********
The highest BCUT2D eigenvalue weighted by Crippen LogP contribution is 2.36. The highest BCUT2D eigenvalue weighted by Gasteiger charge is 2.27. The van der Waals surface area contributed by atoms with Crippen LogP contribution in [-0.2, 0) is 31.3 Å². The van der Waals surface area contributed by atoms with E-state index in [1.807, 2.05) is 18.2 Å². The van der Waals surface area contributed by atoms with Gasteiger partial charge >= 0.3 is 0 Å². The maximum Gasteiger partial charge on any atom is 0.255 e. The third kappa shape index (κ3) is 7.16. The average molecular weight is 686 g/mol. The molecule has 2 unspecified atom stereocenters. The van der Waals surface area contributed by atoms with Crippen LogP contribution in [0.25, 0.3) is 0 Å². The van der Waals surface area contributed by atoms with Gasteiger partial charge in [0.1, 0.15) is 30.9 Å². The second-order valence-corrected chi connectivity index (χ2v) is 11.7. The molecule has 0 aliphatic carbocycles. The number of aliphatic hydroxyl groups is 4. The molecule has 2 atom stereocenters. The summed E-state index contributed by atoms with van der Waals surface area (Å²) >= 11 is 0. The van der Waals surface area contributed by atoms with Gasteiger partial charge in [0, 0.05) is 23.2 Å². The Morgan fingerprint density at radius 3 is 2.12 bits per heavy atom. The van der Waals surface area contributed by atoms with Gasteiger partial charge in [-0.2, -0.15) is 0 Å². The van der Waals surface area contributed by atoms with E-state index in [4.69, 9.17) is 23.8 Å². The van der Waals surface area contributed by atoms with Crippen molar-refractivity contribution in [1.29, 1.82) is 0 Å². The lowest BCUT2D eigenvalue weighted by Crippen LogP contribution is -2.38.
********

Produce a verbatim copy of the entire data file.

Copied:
The highest BCUT2D eigenvalue weighted by Crippen LogP contribution is 2.36. The highest BCUT2D eigenvalue weighted by Gasteiger charge is 2.27. The van der Waals surface area contributed by atoms with Crippen LogP contribution in [-0.2, 0) is 31.3 Å². The van der Waals surface area contributed by atoms with E-state index in [1.807, 2.05) is 18.2 Å². The van der Waals surface area contributed by atoms with Gasteiger partial charge >= 0.3 is 0 Å². The maximum Gasteiger partial charge on any atom is 0.255 e. The third kappa shape index (κ3) is 7.16. The average molecular weight is 686 g/mol. The molecule has 2 unspecified atom stereocenters. The van der Waals surface area contributed by atoms with Crippen LogP contribution in [0.25, 0.3) is 0 Å². The van der Waals surface area contributed by atoms with Gasteiger partial charge in [0.1, 0.15) is 30.9 Å². The second-order valence-corrected chi connectivity index (χ2v) is 11.7. The molecule has 0 aliphatic carbocycles. The number of aliphatic hydroxyl groups is 4. The molecule has 2 atom stereocenters. The summed E-state index contributed by atoms with van der Waals surface area (Å²) >= 11 is 0. The van der Waals surface area contributed by atoms with Gasteiger partial charge in [0, 0.05) is 23.2 Å². The Morgan fingerprint density at radius 3 is 2.12 bits per heavy atom. The van der Waals surface area contributed by atoms with Gasteiger partial charge in [-0.2, -0.15) is 0 Å². The van der Waals surface area contributed by atoms with E-state index in [4.69, 9.17) is 23.8 Å². The van der Waals surface area contributed by atoms with Crippen molar-refractivity contribution in [1.29, 1.82) is 0 Å². The lowest BCUT2D eigenvalue weighted by Crippen LogP contribution is -2.38.